Stock Commentary

How does your REIT “Buying Power” metric work?

Merkado Barkada
How does your REIT âBuying Powerâ metric work?

I’ve had a few questions on this, and I think I didn’t do a great job explaining what this is about. Allow me this second chance!

The Buying Power metric is meant to quickly (and roughly) estimate the maximum value that a REIT might be able to purchase, using all of its available debt and equity resources, without exceeding the debt cap or dropping below the 33.33% minimum public ownership requirement.

To help illustrate this, let me compare AREIT [AREIT 37.60 2.73%] and RL Commercial REIT [RCR 6.49 0.93%].

The MB REIT Tracker has AREIT with a Buying Power of around P28 billion, while RCR has a Buying Power of around P40 billion. But what accounts for the big difference?

On the debt side of the Buying Power metric, both AREIT and RCR are able to borrow up to 70% of the value of their deposited properties (they're the only two REITs that are able to exceed the default 35% cap because of their PRS Aaa debt rating), but AREIT already has P7.8 billion in liabilities against P50 billion in deposited property, while RCR only has P1.5 billion in liabilities against P59 billion in deposited properties.

That difference right there accounts for a huge difference in Buying Power. Using debt, AREIT could use about P27 billion to buy properties, while RCR can use closer to P40 billion.

On the equity side, AREIT has 33.64% of its outstanding shares in public hands, which gives it the ability to issue only about 29 million “new” shares as part of a property-for-shares swap before it would need to conduct some kind of new sale of shares to the public. That amount is worth about P1 billion.

RCR has a public ownership of 36.51%, so it could issue 1,058 million shares, worth about P6.1 billion to buy properties before being forced to conduct some similar sale of shares to the public.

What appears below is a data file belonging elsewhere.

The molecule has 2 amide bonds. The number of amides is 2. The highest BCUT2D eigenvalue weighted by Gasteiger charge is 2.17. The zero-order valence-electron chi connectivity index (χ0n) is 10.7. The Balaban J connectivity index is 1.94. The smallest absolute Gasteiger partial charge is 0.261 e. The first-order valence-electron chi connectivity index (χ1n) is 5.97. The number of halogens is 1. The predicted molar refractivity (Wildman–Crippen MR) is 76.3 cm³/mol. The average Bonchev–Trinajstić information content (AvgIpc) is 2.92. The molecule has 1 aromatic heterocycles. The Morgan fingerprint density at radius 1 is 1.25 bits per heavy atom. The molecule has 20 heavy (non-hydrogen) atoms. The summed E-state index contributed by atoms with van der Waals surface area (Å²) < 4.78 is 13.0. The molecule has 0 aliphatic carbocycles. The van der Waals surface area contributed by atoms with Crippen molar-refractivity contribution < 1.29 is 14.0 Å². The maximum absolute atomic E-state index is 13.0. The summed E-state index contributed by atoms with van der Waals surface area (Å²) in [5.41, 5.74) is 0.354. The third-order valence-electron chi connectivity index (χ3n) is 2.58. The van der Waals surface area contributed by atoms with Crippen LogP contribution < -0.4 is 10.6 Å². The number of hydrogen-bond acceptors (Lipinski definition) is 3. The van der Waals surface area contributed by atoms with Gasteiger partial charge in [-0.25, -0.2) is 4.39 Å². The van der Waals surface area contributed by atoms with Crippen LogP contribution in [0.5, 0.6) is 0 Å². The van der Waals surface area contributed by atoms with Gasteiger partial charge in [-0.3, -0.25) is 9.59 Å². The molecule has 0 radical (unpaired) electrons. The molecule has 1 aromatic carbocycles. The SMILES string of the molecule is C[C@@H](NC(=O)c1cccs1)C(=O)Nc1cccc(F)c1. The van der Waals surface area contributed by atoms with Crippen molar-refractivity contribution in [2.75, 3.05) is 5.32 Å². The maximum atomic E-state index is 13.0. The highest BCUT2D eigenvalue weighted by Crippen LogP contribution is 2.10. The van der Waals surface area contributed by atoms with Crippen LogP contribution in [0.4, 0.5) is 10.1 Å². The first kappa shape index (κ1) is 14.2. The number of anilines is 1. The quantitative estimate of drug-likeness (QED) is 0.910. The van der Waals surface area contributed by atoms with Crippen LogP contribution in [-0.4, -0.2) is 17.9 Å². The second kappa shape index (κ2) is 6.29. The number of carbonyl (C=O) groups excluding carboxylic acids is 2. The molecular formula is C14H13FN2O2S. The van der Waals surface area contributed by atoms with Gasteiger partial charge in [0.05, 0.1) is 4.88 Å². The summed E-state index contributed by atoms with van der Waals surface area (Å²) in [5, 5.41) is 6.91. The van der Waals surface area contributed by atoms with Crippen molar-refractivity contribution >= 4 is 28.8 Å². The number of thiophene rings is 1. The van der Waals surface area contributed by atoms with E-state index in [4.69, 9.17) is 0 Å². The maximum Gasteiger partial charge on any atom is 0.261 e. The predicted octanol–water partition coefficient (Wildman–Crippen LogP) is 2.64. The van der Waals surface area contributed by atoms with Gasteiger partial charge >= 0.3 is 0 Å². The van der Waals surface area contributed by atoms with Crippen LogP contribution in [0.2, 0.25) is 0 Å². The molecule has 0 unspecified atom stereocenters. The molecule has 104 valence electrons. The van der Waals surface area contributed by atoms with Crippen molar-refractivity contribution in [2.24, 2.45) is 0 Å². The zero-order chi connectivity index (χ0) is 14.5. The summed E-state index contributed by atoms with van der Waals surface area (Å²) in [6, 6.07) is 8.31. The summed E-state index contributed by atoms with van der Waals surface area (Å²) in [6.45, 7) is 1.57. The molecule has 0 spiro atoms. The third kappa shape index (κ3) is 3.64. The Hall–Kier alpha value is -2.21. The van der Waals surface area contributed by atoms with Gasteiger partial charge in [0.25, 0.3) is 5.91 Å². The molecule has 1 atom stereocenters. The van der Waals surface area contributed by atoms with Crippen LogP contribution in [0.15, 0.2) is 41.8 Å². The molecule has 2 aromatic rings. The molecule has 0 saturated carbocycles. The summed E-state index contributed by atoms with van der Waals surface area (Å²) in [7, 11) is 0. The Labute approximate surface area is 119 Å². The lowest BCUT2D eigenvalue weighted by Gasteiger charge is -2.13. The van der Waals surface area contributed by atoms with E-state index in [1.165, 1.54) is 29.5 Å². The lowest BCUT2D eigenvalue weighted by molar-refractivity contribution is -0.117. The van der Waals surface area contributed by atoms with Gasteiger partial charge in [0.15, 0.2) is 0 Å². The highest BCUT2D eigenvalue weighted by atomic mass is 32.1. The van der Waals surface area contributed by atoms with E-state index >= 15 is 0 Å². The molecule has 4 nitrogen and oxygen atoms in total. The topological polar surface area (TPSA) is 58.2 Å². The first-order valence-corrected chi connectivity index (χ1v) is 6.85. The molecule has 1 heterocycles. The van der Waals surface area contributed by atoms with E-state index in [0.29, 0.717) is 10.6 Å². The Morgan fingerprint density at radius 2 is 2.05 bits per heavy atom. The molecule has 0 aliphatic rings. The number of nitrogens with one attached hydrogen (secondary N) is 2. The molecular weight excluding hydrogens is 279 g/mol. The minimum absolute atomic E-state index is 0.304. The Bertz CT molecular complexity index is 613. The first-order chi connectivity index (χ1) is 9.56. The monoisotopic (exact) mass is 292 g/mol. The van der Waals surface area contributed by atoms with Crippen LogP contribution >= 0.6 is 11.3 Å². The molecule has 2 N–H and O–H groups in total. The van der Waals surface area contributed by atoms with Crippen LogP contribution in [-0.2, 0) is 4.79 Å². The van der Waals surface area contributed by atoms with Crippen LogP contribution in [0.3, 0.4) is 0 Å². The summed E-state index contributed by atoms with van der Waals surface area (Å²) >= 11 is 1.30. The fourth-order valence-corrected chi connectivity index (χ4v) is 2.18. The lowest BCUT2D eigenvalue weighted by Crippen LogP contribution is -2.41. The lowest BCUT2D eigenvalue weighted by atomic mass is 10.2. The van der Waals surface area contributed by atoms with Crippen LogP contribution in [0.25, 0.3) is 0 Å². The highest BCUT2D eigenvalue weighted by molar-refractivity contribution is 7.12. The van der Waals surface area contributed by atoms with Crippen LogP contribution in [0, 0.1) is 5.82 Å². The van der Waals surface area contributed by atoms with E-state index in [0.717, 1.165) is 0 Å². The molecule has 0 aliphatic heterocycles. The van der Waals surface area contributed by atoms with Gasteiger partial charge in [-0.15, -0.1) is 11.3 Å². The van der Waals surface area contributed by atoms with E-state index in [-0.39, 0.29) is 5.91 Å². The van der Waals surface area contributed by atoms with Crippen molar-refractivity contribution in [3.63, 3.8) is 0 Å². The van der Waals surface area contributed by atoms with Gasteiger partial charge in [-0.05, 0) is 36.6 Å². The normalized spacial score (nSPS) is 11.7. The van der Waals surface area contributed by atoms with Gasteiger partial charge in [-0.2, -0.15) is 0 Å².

Put that debt amount together with the equity amount, and you have AREIT being able to “spend” about P28 billion, and RCR being able to "spend" about P46 billion.


RCR’s pending acquisition of the Cyberscape Gamma building from Robinsons Land [RLC 17.28 2.61%], which it will purchase using new shares, is a great example of the usefulness of the Buying Power metric.

When the transaction is complete, the 777,807,133 shares that will issue to RLC will bring RCR’s public ownership down to 33.86%, and it will reduce the equity portion of RCR’s Buying Power from around P6 billion to a little under P1 billion.

The addition of the Cyberscape Gamma building will add another P6 billion to the value of RCR’s deposited properties, which should also give it access to an additional P4 billion in debt under its 70% limit.

The net result of the transaction would see RCR’s Buying Power drop from P40 billion to P39 billion (minus P5 billion in equity buying power, plus P4 billion in debt buying power). I don’t know if this kind of stat is used in other jurisdictions.

I made this up myself, to provide a better perspective on the capabilities of each of the REITs, but I am very open to feedback on ways to make this statistic better or more accurate. Hope that helps!


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Merkado Barkada's opinions are provided for informational purposes only, and should not be considered a recommendation to buy or sell any particular stock. These daily articles are not updated with new information, so each investor must do his or her own due diligence before trading, as the facts and figures in each particular article may have changed.




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